Modeling relational data in a DynamoDB Single Table Design is hard to wrap your head around. Start your learning with these 3 resources
If you want predictable, consistent performance (with single-digit ms response times) for your relational data model, you need to think differently. Start learning with these 3 resources.
Even the title of this essay is hard to wrap your head around.
But as someone who has built systems on DynamoDB where sub 8ms response times were maintained well past 5T (yes, trillion) records, I can tell you both the title and the concept are worth learning. To do it, you'll need to approach modeling from a different point of view.
Thankfully, there's some excellent resources available. Start with these three.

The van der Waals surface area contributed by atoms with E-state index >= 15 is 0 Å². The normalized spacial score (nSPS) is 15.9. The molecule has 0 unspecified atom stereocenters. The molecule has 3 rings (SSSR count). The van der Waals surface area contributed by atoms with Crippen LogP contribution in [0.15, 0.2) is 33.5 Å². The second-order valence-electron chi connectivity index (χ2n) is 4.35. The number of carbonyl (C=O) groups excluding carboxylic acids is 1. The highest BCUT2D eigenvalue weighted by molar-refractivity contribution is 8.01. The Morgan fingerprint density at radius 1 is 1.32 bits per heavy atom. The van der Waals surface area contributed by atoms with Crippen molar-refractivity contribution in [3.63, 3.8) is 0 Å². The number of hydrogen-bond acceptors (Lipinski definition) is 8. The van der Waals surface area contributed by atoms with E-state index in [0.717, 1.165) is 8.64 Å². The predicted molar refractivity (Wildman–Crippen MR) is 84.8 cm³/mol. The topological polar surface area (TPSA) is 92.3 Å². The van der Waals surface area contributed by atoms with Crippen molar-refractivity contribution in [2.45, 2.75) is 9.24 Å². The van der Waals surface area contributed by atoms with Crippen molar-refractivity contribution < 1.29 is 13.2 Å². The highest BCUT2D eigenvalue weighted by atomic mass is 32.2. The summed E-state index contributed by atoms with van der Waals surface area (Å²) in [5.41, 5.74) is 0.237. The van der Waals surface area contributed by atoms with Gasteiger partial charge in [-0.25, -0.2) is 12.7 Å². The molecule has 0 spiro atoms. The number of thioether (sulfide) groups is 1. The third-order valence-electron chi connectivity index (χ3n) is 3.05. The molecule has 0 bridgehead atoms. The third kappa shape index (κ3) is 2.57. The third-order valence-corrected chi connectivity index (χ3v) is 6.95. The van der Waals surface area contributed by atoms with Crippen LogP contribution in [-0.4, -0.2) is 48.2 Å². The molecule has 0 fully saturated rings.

The name is “Best practices for modeling relational data in DynamoDB”, from the AWS docs themselves. Covers a common, recognizable order entry and HR schema, showing the traditional relational model, and then an example of how to reapproach it with an access patterns mindset.
Through showing strategies for modeling and querying the most common relationship in a relational data model, Alex hits multiple bite-sized samples. Most devs who have used SQL will have the wheels start turning on how to connect this to more complex schemas they've worked with in the past.
Much respect for tackling the Northwind DB as their example. If you've been through a few SQL tutorials, you'll recognize that name. And if you've been reading my earlier DDB posts, the video at the start of the post should look familiar.
These three resources will show you the possibilities of thinking about your relational data models differently.
Still stuck wrapping your head around a concept? Let me know in the comments.
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